Now for an interval!
So… is this going to be a split-cour, or what? If that was supposed to be a finale, which I highly doubt, it didn’t feel like one at all. In fact, zero effort was made to come to some sort of conclusion to anything beyond the match between Einhart and Corona – and it’s not like they can even put any in, given that we’re smack in the middle of a tournament arc. It felt like they were padding the episode out with a lot of downtime, with promises for more heated matches to come – everything points towards the idea that this story isn’t finished, not least of all the fact that it isn’t finished at all. An ‘interval’ sounds like a break for a season before ViVid resumes in October, so I guess that’s that. My initial worry was that they’d cover one, but not all of the next round matches, which will involve Vivio vs Miura, Einhart vs Sieg and Rio vs Harry – and that can be snowballed into a larger worry over this adaptation in general, which clearly introduced the tournament arc in a way that made it too late to get anywhere meaningful. If it’s not too much of a spoiler, I for one hoped they’d somehow get to the end of Einhart vs Sieg, as that feels like a decent place to stop – but alas, it was not to be.
As for the content of the episode itself, we had Lutecia and Fabia pull off a cool and chilling win respectively, as well as Einhart-chan getting a bit of development and learning more about life in a peaceful era. I think this not only reflects the divide between Ancient Belka and modern Mid, but also the contrast between past entries in the Nanoha franchise and what we have now with ViVid – in that it’s a happy and cheerful, if passionate, series dressed up as a low-stakes tournament arc. It’s true that someone still has to win, and the losers still will be sad, but it’s not the same as war, and has no irreversible consequences. Even pain is merely simulated! At the end of the day, everyone goes home having learnt a lot, with no hard feelings – and the aftermath of Einhart vs Corona proved that wonderfully. And it’s not a bad thing at all for the franchise – it’s a change, yes, but it promises a different experience more suited to the characters it focuses on. I mean, they’re all good girls – you don’t want them to be caught up in some life threatening crisis that could destroy the world, right?
I refuse to believe this is a finale, and so I have not tagged or titled this post with ‘Final Impression’. But it’s a long time until October, and so I think it’s still good if I write something since I’ll probably forget all my current thoughts by then.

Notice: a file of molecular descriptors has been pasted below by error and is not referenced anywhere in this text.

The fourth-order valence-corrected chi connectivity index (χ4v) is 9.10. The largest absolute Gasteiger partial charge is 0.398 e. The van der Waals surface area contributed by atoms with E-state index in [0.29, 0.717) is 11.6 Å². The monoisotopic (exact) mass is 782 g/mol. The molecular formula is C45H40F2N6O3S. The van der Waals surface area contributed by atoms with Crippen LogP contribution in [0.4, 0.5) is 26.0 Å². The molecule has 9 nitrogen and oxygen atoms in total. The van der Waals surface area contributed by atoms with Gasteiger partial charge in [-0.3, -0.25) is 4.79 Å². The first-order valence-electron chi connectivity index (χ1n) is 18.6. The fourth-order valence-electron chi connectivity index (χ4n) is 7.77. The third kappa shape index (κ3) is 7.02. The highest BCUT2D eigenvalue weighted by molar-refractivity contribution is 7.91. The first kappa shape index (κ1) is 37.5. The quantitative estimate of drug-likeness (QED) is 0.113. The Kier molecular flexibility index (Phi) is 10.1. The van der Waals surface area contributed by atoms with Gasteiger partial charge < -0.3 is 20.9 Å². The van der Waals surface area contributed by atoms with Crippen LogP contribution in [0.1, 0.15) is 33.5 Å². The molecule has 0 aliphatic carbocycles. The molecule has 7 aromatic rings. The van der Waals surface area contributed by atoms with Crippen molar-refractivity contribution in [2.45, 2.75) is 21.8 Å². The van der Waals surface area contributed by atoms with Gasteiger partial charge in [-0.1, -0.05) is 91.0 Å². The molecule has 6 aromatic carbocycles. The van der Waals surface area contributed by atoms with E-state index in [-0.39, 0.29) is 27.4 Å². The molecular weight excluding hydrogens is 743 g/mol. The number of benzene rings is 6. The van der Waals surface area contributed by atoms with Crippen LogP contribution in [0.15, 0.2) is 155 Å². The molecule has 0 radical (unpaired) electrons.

8 years is an even longer time – it’s the length between StrikerS and an anime adaptation of ViVid. If, after all these years, they finally decided to animate ViVid, I think they should have gone into it with a concrete plan in mind. I don’t know if they did, but even if this was the case I can’t say it was a very good one. My overall experience with ViVid was that it was all over the place. It’s partly my fault due to the irregular posts (for which I apologize), as well as partly the fault of the producers themselves – in particular, the animation just wasn’t up to par at times, though it improved for the fights that mattered, and are of course naturally better than StrikerS by virtue of progress made in the industry since that aired. And it’s also partly the fault of the fansubs, or lack thereof. Is there really that little interest in Nanoha? I always saw it as a solid example of a deconstruction in the magical girl genre, even if it didn’t make as many waves as Utena or Madoka – I still remember the abuse scenes for poor Fate-chan and how the original series spiralled off in so many unexpected ways about halfway through, despite at the time being a mere spin-off of Triangle Heart or whatever it was. Do you see Magical Girl Patisserie Kosaki-chan doing the same?
Still, I had fun with ViVid. As a spin-off of a spin-off, it’s not like I went into it expecting a ground-breaking masterpiece or anything – and as I said above, it does diverge from the other entries in Nanoha in terms of genre and focus, so more of the ‘same’ was never really an expectation to be had. In fact, I was really pleased with the last few episodes in general, Miura and Corona in particular – I remember saying before that I was less interested in ViVid due to it having a greater focus on hand-to-hand instead of magical combat, but I found myself enraptured nonetheless (StrikerS nudged that change by introducing ground mages, as well as the fact that most of them in fact cannot fly, with Nanoha, Fate, Hayate and the Wolkenritter actually being in the minority).
In the end, it’s a feel-good series that has warm and fluffy slice-of-life married to a shounen-style magical sports tournament, and for the most part it worked. I mean, it’s essentially a bunch of cute lolis working hard and trying their best in a safe, relatively risk-free environment with even injuries being temporary! Aren’t they diabetes-inducingly cute?
And on that note, see you all in October!